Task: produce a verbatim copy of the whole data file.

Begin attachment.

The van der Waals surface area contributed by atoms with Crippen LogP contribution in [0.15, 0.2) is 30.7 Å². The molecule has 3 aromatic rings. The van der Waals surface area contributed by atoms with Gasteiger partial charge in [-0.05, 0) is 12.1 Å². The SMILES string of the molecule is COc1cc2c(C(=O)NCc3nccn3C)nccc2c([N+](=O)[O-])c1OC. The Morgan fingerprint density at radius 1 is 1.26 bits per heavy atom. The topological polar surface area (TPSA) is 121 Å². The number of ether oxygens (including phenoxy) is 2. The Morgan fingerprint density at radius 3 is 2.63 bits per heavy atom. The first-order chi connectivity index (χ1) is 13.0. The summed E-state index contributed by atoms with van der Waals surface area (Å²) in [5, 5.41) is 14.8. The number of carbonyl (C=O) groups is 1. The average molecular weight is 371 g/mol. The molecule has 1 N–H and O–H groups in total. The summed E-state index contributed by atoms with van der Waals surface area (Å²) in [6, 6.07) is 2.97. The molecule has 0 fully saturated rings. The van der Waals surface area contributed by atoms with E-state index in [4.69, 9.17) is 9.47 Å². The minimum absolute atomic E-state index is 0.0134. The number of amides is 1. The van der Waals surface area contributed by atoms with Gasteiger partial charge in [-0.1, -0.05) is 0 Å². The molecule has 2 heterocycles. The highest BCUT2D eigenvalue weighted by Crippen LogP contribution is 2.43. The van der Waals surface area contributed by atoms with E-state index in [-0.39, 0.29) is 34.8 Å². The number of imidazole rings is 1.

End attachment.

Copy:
The van der Waals surface area contributed by atoms with Crippen LogP contribution in [0.15, 0.2) is 30.7 Å². The molecule has 3 aromatic rings. The van der Waals surface area contributed by atoms with Gasteiger partial charge in [-0.05, 0) is 12.1 Å². The SMILES string of the molecule is COc1cc2c(C(=O)NCc3nccn3C)nccc2c([N+](=O)[O-])c1OC. The Morgan fingerprint density at radius 1 is 1.26 bits per heavy atom. The topological polar surface area (TPSA) is 121 Å². The number of ether oxygens (including phenoxy) is 2. The Morgan fingerprint density at radius 3 is 2.63 bits per heavy atom. The first-order chi connectivity index (χ1) is 13.0. The summed E-state index contributed by atoms with van der Waals surface area (Å²) in [5, 5.41) is 14.8. The number of carbonyl (C=O) groups is 1. The average molecular weight is 371 g/mol. The molecule has 1 N–H and O–H groups in total. The summed E-state index contributed by atoms with van der Waals surface area (Å²) in [6, 6.07) is 2.97. The molecule has 0 fully saturated rings. The van der Waals surface area contributed by atoms with E-state index in [4.69, 9.17) is 9.47 Å². The minimum absolute atomic E-state index is 0.0134. The number of amides is 1. The van der Waals surface area contributed by atoms with Gasteiger partial charge in [-0.1, -0.05) is 0 Å². The molecule has 2 heterocycles. The highest BCUT2D eigenvalue weighted by Crippen LogP contribution is 2.43. The van der Waals surface area contributed by atoms with E-state index in [-0.39, 0.29) is 34.8 Å². The number of imidazole rings is 1.